Grid Reproveth

JOIN, VI.

His Carnal Followers. readeth out the heavens, and TREADETH UPON TAE does not put them through their difficulty, says nothing

VES OF THE SEA"-what Agur challenges as God's of His treading on the waves of tbe sea. nor even unapproachable prerogative, to "GATHER THE WIND notices their question, but takes advantage of the fa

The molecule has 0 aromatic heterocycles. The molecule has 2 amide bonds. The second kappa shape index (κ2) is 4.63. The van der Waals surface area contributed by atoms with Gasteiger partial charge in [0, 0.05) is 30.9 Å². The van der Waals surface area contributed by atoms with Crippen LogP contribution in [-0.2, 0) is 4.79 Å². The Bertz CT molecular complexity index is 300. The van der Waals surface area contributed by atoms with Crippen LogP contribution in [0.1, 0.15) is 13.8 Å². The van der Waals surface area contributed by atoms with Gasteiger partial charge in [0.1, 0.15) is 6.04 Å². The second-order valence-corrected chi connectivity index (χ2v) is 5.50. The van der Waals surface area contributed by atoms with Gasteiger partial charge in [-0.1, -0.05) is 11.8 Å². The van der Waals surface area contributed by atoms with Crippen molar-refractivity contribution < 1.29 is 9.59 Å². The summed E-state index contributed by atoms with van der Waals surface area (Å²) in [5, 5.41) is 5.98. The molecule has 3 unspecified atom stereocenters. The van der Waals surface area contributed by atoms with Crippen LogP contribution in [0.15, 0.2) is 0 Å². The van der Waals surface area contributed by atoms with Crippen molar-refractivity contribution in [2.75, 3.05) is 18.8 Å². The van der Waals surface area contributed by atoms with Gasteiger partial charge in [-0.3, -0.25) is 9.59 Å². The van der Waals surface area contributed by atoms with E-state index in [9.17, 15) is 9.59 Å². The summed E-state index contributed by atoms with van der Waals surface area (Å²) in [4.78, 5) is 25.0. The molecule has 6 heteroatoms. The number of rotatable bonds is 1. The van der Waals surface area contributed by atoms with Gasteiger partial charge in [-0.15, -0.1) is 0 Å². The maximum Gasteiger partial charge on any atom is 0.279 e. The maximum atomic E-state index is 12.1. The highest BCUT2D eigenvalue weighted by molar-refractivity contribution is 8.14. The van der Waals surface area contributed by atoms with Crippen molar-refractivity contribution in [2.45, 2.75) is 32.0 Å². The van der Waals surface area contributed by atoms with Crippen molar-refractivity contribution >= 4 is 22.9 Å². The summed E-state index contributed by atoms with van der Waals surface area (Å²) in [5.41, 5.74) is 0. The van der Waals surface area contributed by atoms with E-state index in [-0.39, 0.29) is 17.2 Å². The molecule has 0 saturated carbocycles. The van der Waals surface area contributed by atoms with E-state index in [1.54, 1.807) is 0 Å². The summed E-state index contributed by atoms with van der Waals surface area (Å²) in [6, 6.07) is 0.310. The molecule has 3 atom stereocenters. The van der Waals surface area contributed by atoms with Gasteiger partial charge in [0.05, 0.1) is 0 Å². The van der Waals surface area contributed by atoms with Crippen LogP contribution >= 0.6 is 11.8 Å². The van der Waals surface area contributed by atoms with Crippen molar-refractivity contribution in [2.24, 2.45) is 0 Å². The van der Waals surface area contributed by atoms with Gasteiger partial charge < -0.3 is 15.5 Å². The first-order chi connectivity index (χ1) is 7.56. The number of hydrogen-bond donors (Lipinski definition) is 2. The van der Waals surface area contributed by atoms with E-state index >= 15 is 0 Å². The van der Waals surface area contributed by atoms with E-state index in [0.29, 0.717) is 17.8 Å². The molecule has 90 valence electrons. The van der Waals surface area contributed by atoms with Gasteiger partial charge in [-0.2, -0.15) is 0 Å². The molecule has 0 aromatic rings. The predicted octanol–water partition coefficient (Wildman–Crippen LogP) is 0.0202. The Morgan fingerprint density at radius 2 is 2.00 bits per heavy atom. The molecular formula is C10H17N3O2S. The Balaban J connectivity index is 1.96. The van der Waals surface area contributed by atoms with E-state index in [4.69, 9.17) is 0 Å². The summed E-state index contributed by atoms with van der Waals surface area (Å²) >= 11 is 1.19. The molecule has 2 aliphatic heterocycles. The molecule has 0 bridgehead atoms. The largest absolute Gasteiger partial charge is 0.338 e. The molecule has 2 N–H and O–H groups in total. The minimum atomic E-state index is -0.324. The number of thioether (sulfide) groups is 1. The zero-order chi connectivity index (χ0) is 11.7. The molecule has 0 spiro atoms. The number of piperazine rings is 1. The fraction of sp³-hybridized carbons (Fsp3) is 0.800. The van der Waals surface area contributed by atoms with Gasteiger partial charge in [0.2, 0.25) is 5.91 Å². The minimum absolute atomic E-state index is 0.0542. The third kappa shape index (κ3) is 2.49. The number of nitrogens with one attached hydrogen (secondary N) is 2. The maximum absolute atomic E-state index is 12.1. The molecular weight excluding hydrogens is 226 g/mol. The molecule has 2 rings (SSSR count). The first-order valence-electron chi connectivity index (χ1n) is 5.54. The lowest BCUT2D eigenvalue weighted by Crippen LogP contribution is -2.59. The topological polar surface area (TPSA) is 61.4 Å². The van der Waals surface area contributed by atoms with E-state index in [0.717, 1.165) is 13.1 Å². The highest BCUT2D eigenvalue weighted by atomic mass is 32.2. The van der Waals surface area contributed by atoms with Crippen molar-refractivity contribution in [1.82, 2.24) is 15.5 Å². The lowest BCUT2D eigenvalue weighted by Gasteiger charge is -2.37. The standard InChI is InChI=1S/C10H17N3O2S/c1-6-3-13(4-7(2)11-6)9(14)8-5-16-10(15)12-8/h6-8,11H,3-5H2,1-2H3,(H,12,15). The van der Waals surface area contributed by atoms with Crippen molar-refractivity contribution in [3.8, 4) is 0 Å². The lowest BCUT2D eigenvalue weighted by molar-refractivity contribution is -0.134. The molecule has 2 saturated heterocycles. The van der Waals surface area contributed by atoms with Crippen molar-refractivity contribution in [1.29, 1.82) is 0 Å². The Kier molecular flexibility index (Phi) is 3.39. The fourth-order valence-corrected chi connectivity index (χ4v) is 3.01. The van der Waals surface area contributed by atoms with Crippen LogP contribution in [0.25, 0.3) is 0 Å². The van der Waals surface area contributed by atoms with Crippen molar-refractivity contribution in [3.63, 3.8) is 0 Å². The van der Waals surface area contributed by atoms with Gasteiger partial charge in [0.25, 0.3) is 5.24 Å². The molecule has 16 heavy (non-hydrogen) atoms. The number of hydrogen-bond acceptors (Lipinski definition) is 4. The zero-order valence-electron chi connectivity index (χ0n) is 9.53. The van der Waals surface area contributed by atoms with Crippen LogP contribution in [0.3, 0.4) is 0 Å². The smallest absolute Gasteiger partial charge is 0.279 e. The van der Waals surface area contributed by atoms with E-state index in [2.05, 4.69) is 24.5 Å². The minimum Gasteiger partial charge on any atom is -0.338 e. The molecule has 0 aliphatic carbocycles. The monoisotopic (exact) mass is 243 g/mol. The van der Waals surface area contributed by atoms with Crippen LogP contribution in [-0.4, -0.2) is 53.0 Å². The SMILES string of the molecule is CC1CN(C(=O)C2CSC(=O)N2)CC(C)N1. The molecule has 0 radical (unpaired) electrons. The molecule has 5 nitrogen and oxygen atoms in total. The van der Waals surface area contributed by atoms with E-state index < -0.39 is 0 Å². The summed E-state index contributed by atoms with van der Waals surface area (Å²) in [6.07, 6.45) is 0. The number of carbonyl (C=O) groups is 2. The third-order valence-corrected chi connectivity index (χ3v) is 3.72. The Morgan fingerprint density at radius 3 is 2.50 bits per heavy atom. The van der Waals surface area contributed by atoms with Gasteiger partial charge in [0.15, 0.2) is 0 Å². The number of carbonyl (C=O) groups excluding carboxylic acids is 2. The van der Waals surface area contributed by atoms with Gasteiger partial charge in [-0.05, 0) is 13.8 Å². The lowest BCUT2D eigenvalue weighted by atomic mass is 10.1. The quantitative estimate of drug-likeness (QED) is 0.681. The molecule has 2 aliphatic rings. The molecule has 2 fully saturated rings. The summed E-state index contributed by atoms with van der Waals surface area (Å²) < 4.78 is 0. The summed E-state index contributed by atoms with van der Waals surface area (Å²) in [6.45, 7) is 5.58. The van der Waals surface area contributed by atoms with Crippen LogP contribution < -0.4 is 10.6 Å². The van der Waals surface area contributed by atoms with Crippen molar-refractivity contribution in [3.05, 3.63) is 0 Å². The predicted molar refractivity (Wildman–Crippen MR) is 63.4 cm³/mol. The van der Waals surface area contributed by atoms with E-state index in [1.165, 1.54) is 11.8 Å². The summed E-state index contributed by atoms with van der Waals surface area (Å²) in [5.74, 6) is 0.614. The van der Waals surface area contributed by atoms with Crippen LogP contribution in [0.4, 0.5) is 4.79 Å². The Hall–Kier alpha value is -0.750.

His nists, and BIND THE WATKRS IN A GARMENT"vourable moment for pointing out to them how for. Proverbs, 30.4-lo! this is here done in flesh, by "THE word, flippant, and superficial were their views, and Saxop MAN," drawing nigh to the ship--yet as though how low their desires. "Ye seek me not because ye saw He would hare passed by them" Mark, 6. 48 (cf. | the miracles"-lit.. 'the signs,' i.e., supernatural tokens Lake, 24. 98: Genesis, 18. 3. 5; 32. 24-26.) they were of a higher presecce, and a divine commission, "but afrad-"cred ont for fear” (Matthew, 14. 26), "sup because ye did eat of the loaves and were filled." From posing it had been a spirit" (Mark, 6. 49). He would tbis He proceeds at once to that other Bread, just as, appear to tbem at first like a dark moving speck upon with the woman of Samaria, to that other Water (ch. 4.). the waters: thea as a huinan figure, but-in the dark We should have supposed all that follows to have been tenpestaons sky, and not dreaming that it could be delivered by the way-side, or wherever they happened their Lord they take it for a spirit. (How often thus | first to meet. But from v. 59 we gather that they had se miscall our chiefest mercies-not only thinking I probably met about the door of the synagogue-'for them distant when they are near, but thinking the best that was the day in which they assembled in their the worst. 20. It is I: be not afraid-Matthew and synagogues (LIGHTFOOT) and that on being asked, at Mark give before these exhilarating words, that to the close of the service, if He had any word of exhorItem well-known one, "Be of good cheer!" 21. willingly Itation to the people, He had taken the two breads, the resited him into the ship- their first fears being now perishing and the living bread, for the subject of His converted into wonder and delight. and immediately profound and extraordinary discourse, 27, which the the ship was at the land--This additional miracle, for as | Son of Man--taking that title of Himself which desach it is manifestly related, is recorded here alone. noted His incaruate life. sball give unto you in the Yet all that is meant seems to be that as the storm sense of v. 61. Him hath God the Father sealed-marked was suddenly caimed, so the little bark-propelled by out and authenticated for that transcendant otfice, to the secret power of the Lord of nature now sailing in it I impart to the world the bread of an everlasting life.